Playback: As far as image playback, you'll find some limited editing capabilities as well as some slideshow features. You can playback your images in a slideshow with or without some pre-loaded music. If you opt for music you'll have a choice of four five-minute songs. You can also load your own music using included software, which you may want to consider, given that Sony's audio choices are pretty limited.

DRO Plus. When shooting in high-contrast lighting, turn on DRO or DRO Plus to bring out detail in the shadows.

In-camera slideshows come with four options: simple, nostalgic, stylish or active. When set to simple you can also choose the interval at which images slide past. If you just want to scroll through capture images and videos you can view them by folder or the date they were captured. There are basic editing functions available in the Playback menu that include resizing, red-eye removal and the ability to apply an unsharp mask effect to a photo (the camera saves this edited version, preserving the original).

Shooting: One of the unquestioned benefits of the Cyber-shot W570 is its portability -- it's definitely not a burden to bring with you to the ballfield or day at the beach. Beyond its slim exterior, there's not much to it by way of features. It's basically point-and-shoot, with some wiggle room for elemental tweaks along the way when set to Program Mode. That's nice if you're a casual shooter, but limiting if you need your camera to do a bit more.

Detail. The Sony W570 captures some pretty good detail in bright light.

On the performance side, the Sony W570 is middle of the road. It starts up fast enough (2.7 seconds according to our lab tests), but isn't all that quick when it comes to shot-to-shot time (3.5 seconds). I found myself waiting on it quite a few times as crucial action whizzed by. Burst mode isn't much better, clocking in at a sluggish 1.1 frames per second for up to just three full resolution frames. The camera's light, but far from light speed. Still, full autofocus shutter lag is a faster-than-average 0.39 second, and prefocus shutter lag is a blazing 0.016 second, so it's not all bad.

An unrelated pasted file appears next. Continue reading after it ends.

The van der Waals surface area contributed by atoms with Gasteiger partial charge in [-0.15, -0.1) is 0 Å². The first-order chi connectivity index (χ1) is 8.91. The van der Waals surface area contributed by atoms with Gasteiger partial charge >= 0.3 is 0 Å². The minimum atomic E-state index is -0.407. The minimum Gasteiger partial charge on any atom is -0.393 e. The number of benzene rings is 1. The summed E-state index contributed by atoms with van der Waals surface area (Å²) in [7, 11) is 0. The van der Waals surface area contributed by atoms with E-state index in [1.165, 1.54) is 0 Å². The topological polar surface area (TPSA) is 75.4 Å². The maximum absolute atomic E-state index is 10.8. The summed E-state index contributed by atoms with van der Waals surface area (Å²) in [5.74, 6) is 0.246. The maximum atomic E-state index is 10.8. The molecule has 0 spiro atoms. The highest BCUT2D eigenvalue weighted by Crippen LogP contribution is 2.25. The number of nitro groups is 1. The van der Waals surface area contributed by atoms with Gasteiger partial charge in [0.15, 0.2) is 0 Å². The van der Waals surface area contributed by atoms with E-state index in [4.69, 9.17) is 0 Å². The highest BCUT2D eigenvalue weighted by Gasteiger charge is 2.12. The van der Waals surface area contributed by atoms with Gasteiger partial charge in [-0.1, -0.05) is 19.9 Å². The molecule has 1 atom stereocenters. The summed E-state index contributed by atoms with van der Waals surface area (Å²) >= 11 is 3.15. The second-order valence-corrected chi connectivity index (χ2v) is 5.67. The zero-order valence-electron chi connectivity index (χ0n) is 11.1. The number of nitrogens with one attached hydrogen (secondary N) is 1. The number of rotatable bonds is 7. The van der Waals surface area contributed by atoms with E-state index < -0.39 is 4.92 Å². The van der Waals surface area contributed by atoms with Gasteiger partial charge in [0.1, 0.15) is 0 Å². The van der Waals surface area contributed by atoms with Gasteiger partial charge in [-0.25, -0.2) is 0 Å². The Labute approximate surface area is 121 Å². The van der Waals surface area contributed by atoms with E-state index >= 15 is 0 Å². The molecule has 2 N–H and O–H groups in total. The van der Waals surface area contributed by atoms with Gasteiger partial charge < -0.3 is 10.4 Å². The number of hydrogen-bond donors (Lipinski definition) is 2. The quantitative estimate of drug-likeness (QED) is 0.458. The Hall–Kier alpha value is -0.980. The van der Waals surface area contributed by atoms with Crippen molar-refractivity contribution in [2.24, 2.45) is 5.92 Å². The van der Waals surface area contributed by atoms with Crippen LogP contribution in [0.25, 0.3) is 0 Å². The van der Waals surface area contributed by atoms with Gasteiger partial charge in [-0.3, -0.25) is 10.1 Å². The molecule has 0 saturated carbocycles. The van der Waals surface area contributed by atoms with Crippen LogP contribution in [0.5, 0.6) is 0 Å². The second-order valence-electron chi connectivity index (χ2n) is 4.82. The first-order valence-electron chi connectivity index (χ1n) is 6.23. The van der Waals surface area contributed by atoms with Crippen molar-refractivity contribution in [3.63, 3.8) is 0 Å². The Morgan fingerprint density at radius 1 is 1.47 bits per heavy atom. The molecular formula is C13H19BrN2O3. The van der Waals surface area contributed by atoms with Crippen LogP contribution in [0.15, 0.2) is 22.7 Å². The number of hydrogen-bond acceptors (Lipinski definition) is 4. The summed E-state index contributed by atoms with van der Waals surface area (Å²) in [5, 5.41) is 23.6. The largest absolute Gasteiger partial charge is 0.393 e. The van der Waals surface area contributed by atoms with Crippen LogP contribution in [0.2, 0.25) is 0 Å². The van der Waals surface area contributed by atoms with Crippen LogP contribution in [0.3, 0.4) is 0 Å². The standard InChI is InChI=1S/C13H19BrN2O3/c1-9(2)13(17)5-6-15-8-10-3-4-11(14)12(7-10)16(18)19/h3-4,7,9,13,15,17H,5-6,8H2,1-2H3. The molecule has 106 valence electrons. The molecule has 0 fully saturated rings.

Fast-moving subjects were often difficult to focus on as well, which proved problematic when I whipped out the W570 during a tee-ball game. Set to iAuto, the camera couldn't always deliver a sharply focused snapshot.

In slower moving settings outdoors, the W570 took some decent snapshots, although highlights were frequently over-exposed. Indoors, noise did tend to rear its pixelated head, perhaps the result of just too many pixels (16 million of the them!) crammed into such a compact camera body.

The W570's 2.7-inch display is fairly easy to read when in bright sun, but images frequently appear washed out onscreen when exposure is generally okay. Overall, the Sony W570 has its positives -- a high-resolution sensor in a small, light body, but muted color, poor video quality, and unreliable autofocus conspire to make it harder to recommend.


Sony Cyber-shot DSC-W570 Lens Quality

Wide: Sharp at center
Wide: Strong blurring at upper left
Tele: Slightly soft at center
Tele: Only mild blurring, upper left corner

Sharpness: The wide-angle end of the Sony Cyber-shot DSC-W570's zoom shows very strong blurring in the corners of the frame compared to what we see at center, and blurring extends quite far into the image area. (The strongest blurring is in the upper right corner at this setting.) At telephoto, performance is much better, with only mild blurring in the corners compared to center (which is also a hint soft).

Wide: Slight pincushion distortion; only slightly noticeable
Tele: Virtually no distortion

Geometric Distortion: There is a small amount of pincushion distortion at the Cyber-shot DSC-W570's wide-angle setting (0.1%), probably due to some overcorrection on the camera's part, and barrel distortion in the other direction. At telephoto, we couldn't find a full pixel of distortion, just about a half pixel of barrel distortion. We're assuming the DSC-W570's processor is hard at work here.

Wide: Very strong
Tele: Quite Low

Chromatic Aberration: Chromatic aberration at wide-angle is high in terms of pixel count, and pixels are very bright. Telephoto, however, shows less noticeable distortion, with much more faint red and blue pixels suggested.

Macro with Flash

Macro: The Sony Cyber-shot DSC-W570's Macro mode is sharp in the lower portion of the image center, but soft above. Some blurring is present in the corners, but isn't bad (this is a common limitation among consumer digital cameras in macro mode). Minimum coverage area is 2.55 x 1.91 inches (65 x 49mm), which is fair. The camera's flash is partially blocked by the lens, due to the close shooting range, so the resulting exposure is uneven.


Sony Cyber-shot DSC-W570 Viewfinder Accuracy

Wide: LCD Monitor
Tele: LCD Monitor

Viewfinder Accuracy: The Sony Cyber-shot DSC-W570's LCD monitor showed about 101% coverage accuracy at wide-angle, and about 100% at telephoto, which is very good.


Sony Cyber-shot DSC-W570 Image Quality

Color: Overall color is fair, though bright yellows are slightly muted, and strong reds and blues are pumped a little high (blues more so than reds). Hue is noticeably off for colors like yellow, orange, and cyan. Dark skintones are pushed significantly toward red/orange, while lighter skin tones are more accurate (if slightly undersaturated). Overall, fairly average performance here.

Auto WB:
Good, though slightly warm
Incandescent WB:
Too warm
Manual WB:
Very good